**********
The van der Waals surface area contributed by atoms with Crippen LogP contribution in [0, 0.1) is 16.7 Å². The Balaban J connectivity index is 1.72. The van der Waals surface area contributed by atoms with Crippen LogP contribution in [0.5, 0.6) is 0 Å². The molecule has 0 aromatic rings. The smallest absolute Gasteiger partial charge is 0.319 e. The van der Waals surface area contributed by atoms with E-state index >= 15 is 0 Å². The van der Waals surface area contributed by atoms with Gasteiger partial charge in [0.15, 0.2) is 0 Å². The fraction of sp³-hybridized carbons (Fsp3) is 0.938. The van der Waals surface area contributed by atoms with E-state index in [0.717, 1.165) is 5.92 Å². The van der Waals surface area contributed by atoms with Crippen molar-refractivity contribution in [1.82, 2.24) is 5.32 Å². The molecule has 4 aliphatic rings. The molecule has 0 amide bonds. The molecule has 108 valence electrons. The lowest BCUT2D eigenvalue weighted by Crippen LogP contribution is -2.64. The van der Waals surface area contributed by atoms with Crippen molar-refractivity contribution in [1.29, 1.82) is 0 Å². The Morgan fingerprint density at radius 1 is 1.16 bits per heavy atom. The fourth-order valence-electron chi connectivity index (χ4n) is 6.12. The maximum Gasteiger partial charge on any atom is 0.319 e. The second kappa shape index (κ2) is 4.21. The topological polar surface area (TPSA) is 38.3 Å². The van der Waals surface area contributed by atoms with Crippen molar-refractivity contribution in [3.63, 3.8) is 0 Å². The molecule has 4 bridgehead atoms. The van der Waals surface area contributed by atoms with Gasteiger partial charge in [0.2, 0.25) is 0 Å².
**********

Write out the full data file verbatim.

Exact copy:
The van der Waals surface area contributed by atoms with Crippen LogP contribution in [0, 0.1) is 16.7 Å². The Balaban J connectivity index is 1.72. The van der Waals surface area contributed by atoms with Crippen LogP contribution in [0.5, 0.6) is 0 Å². The molecule has 0 aromatic rings. The smallest absolute Gasteiger partial charge is 0.319 e. The van der Waals surface area contributed by atoms with E-state index >= 15 is 0 Å². The van der Waals surface area contributed by atoms with Gasteiger partial charge in [0.15, 0.2) is 0 Å². The fraction of sp³-hybridized carbons (Fsp3) is 0.938. The van der Waals surface area contributed by atoms with E-state index in [0.717, 1.165) is 5.92 Å². The van der Waals surface area contributed by atoms with Crippen molar-refractivity contribution in [1.82, 2.24) is 5.32 Å². The molecule has 4 aliphatic rings. The molecule has 0 amide bonds. The molecule has 108 valence electrons. The lowest BCUT2D eigenvalue weighted by Crippen LogP contribution is -2.64. The van der Waals surface area contributed by atoms with Crippen molar-refractivity contribution in [1.29, 1.82) is 0 Å². The Morgan fingerprint density at radius 1 is 1.16 bits per heavy atom. The fourth-order valence-electron chi connectivity index (χ4n) is 6.12. The maximum Gasteiger partial charge on any atom is 0.319 e. The second kappa shape index (κ2) is 4.21. The topological polar surface area (TPSA) is 38.3 Å². The van der Waals surface area contributed by atoms with Crippen molar-refractivity contribution in [3.63, 3.8) is 0 Å². The molecule has 4 bridgehead atoms. The van der Waals surface area contributed by atoms with Gasteiger partial charge in [0.2, 0.25) is 0 Å².